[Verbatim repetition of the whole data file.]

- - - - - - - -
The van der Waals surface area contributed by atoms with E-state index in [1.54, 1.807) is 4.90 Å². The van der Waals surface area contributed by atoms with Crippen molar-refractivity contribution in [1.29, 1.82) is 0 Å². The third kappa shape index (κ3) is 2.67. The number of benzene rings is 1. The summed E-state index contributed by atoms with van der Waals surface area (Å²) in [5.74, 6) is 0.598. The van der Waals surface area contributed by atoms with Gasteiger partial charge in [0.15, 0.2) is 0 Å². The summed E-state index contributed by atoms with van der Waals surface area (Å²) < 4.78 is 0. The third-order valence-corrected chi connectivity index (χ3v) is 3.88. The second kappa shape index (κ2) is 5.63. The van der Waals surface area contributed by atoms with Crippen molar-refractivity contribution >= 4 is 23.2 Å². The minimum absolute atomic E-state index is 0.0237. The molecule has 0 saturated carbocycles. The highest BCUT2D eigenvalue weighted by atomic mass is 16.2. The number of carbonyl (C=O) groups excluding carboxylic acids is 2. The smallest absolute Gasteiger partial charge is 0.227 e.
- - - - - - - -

The van der Waals surface area contributed by atoms with E-state index in [1.54, 1.807) is 4.90 Å². The van der Waals surface area contributed by atoms with Crippen molar-refractivity contribution in [1.29, 1.82) is 0 Å². The third kappa shape index (κ3) is 2.67. The number of benzene rings is 1. The summed E-state index contributed by atoms with van der Waals surface area (Å²) in [5.74, 6) is 0.598. The van der Waals surface area contributed by atoms with Gasteiger partial charge in [0.15, 0.2) is 0 Å². The summed E-state index contributed by atoms with van der Waals surface area (Å²) < 4.78 is 0. The third-order valence-corrected chi connectivity index (χ3v) is 3.88. The second kappa shape index (κ2) is 5.63. The van der Waals surface area contributed by atoms with Crippen molar-refractivity contribution >= 4 is 23.2 Å². The minimum absolute atomic E-state index is 0.0237. The molecule has 0 saturated carbocycles. The highest BCUT2D eigenvalue weighted by atomic mass is 16.2. The number of carbonyl (C=O) groups excluding carboxylic acids is 2. The smallest absolute Gasteiger partial charge is 0.227 e.